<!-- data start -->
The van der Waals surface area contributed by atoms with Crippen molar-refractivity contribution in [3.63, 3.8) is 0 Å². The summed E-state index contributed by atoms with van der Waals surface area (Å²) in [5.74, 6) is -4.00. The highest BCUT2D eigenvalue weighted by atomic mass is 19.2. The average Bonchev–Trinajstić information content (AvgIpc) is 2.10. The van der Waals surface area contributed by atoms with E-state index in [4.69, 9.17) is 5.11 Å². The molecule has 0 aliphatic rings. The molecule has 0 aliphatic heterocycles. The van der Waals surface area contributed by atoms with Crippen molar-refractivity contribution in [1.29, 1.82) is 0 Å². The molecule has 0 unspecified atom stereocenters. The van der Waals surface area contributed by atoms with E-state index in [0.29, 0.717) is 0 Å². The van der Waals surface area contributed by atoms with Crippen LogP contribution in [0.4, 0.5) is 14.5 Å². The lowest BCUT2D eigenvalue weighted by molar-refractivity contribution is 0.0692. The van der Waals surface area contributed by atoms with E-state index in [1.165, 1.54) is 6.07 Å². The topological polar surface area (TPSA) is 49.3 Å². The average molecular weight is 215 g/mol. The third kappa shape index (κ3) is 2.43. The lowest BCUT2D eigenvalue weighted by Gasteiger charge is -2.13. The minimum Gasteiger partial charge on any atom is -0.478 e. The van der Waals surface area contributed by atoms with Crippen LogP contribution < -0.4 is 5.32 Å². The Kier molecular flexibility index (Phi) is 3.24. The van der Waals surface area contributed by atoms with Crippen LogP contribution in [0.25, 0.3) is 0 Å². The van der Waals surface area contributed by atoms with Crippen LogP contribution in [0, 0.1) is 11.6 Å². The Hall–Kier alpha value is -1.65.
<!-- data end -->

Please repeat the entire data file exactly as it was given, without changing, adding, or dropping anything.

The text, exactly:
The van der Waals surface area contributed by atoms with Crippen molar-refractivity contribution in [3.63, 3.8) is 0 Å². The summed E-state index contributed by atoms with van der Waals surface area (Å²) in [5.74, 6) is -4.00. The highest BCUT2D eigenvalue weighted by atomic mass is 19.2. The average Bonchev–Trinajstić information content (AvgIpc) is 2.10. The van der Waals surface area contributed by atoms with E-state index in [4.69, 9.17) is 5.11 Å². The molecule has 0 aliphatic rings. The molecule has 0 aliphatic heterocycles. The van der Waals surface area contributed by atoms with Crippen molar-refractivity contribution in [1.29, 1.82) is 0 Å². The molecule has 0 unspecified atom stereocenters. The van der Waals surface area contributed by atoms with E-state index in [0.29, 0.717) is 0 Å². The van der Waals surface area contributed by atoms with Crippen LogP contribution in [0.4, 0.5) is 14.5 Å². The lowest BCUT2D eigenvalue weighted by molar-refractivity contribution is 0.0692. The van der Waals surface area contributed by atoms with E-state index in [1.165, 1.54) is 6.07 Å². The topological polar surface area (TPSA) is 49.3 Å². The average molecular weight is 215 g/mol. The third kappa shape index (κ3) is 2.43. The lowest BCUT2D eigenvalue weighted by Gasteiger charge is -2.13. The minimum Gasteiger partial charge on any atom is -0.478 e. The van der Waals surface area contributed by atoms with Crippen LogP contribution < -0.4 is 5.32 Å². The Kier molecular flexibility index (Phi) is 3.24. The van der Waals surface area contributed by atoms with Crippen LogP contribution in [0.25, 0.3) is 0 Å². The van der Waals surface area contributed by atoms with Crippen LogP contribution in [0, 0.1) is 11.6 Å². The Hall–Kier alpha value is -1.65.